“Just look at yourself!”
“That chubby face, those massive hips and thighs. The stumpy legs.”
“No wonder he doesn’t love you anymore. No wonder he left you for her! She is so much prettier than you are.”
I stood in front of the mirror. Tears streamed down my face. My body was shaking uncontrollably as I stared at it in disgust.
Resentment and anger accumulated in my chest. Heavy, dark, and painful, the all-consuming emotions tried to crush me. My throat felt tight, I couldn’t breathe, my mind was racing in desperation.
If only I was beautiful. Tall, slender, delicate, and fair. If only my body was perfect.
He wouldn’t have rejected and betrayed me. We would still be happy. The plans we made for a future together intact and alive.
I collapsed on the floor, sobbing and shivering. Blaming my flawed appearance for all the despair, the unbearable suffering, my shattered life.
I had always been insecure about my body and the way it looked. But now, I condemned it for failing me, destroying my life. Judged all its blemishes and cursed its unattractive features that were too ugly to love.
I hated my body but then something changed.
I went to work to improve my self-worth and break my mind’s conditioning.
I must have repeated the affirmations “I am worth” and “I love and approve of myself” thousands of times. I ignored my mind’s resistance to the new paradigm and forgave myself when I slipped back into old self-criticising habits for a while. I persevered.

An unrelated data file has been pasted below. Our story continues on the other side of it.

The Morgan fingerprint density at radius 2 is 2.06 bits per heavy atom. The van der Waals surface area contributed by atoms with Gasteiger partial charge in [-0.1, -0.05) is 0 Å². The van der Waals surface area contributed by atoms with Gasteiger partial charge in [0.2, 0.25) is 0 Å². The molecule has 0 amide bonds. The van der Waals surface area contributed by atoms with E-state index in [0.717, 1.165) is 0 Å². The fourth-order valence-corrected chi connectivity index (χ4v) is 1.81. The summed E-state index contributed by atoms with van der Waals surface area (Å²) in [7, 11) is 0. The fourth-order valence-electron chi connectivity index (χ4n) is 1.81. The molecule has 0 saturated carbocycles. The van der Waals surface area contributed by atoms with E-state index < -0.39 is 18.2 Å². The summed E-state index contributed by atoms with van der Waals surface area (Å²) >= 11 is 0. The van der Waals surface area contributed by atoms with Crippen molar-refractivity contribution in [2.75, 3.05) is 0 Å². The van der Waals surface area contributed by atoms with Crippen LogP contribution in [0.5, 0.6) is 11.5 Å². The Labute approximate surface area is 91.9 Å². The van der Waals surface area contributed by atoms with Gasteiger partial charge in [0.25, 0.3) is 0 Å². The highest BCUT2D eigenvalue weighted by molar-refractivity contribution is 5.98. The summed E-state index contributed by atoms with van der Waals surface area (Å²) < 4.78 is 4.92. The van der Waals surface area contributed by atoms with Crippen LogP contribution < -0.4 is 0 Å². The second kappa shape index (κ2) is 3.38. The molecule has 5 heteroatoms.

I kept reminding myself that our commonly accepted concept of beauty was society-imposed, arbitrary, and unfounded. My body was a miracle regardless of whether its outer appearance met the criteria. As such, beauty wasn’t a prerequisite for loving it. Or for my worthiness as a person.
As my mind got used to the new way of thinking, I started to accept my body as a wonderful part of the infinitely worthy being I was. I broke free from the misguided untruths I used to bow to.
I am in a loving relationship with my body now. We are a team. I listen to its needs and allow it to look after me.
Every day I thank it for being awesome and serving me so well. When my body changes or is unwell or in pain, I bless it with love instead of cursing it for being weak or letting me down.
I still carry the twenty pounds I gained during my pregnancy. I might lose them eventually, for health reasons. But they don’t destroy my beauty; they don’t deduct from my worth.
I no longer look in the mirror and see vast hips, a flabby belly, and imperfections. I see a miracle. I see life.
I see worth.
Beauty isn’t restricted to a chosen few who happen to meet the requirements. It is an expression of the marvel of human existence. Beauty is within all of us.
Your body is a miracle. You are worth.